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Bangladesh Seeks G7 Support for Fair RMG Prices, Sustainable Supply Chain

Global brands will have to do their part to improve Bangladesh’s ready-made garment (RMG) sector if the low-cost country is ever going to have a sustainable supply chain — and that will mean paying more for product.

Speaking at a G7 stakeholders’ consultation on developing sustainable global supply chains, Bangladesh Commerce Minister Tofail Ahmed called on the G7 countries (the world’s largest industrial nations: Canada, France, Germany, Great Britain, Italy, Japan, United States) to encourage global brands to be fair in determining prices paid to RMG manufactures, the Dhaka Tribune reported.

Ahmed also addressed the host of policy, legislative, regulatory and administrative changes the government has instituted since the deadly Rana Plaza incident in April 2013, and said the improvements could form a template for replication in other nations.

Bangladesh has been working with global stakeholders to stabilize the sector that employs more than four million workers over the last two years, according to Ahmed, who added that the country would continue to make necessary changes to upgrade the industry as outlined under the Bangladesh Sustainability Compact — an EU-implemented action to promote better labor rights and more responsible supply chain management in garment manufacturing.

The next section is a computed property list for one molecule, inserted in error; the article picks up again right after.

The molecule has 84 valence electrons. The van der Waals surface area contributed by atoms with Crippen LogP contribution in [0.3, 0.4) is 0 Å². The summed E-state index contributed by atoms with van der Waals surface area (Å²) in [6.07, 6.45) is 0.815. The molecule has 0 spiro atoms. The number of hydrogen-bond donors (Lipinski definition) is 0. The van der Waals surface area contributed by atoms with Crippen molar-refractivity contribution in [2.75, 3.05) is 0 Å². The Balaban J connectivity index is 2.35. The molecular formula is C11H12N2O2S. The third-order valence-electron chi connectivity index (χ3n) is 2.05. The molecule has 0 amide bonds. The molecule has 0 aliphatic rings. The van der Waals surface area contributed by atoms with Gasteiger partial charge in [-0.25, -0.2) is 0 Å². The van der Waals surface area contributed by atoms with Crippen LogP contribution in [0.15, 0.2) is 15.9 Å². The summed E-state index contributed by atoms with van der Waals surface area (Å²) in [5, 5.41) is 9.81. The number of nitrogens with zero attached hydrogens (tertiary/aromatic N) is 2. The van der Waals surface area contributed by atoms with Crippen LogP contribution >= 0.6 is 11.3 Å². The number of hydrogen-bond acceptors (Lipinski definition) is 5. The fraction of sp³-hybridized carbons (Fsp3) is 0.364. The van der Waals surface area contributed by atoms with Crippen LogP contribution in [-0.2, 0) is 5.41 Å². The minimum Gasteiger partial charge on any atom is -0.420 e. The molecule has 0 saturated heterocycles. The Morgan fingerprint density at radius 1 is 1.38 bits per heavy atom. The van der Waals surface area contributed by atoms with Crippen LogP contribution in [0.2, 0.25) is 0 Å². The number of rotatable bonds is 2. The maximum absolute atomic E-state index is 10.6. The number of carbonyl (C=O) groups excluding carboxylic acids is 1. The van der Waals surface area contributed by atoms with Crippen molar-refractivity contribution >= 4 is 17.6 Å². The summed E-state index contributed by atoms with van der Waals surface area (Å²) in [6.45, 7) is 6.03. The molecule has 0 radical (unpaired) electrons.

According to the Dhaka Tribune, Ahmed emphasized that many of the changes that have been made to improve Bangladesh’s garment sector are unique compared to other countries, and that the country is a safe place for developed world markets to source goods from. Present Ministers reportedly lauded Bangladesh for its progress and said the country’s present model for improving workplace safety, well-being and industrial relations should in fact be replicated elsewhere.

The German and French Ministers both informed the consultation that developing standards for a sustainable global supply chain and “decent work” should be key agenda topics for this summer’s G7 Summit in Germany.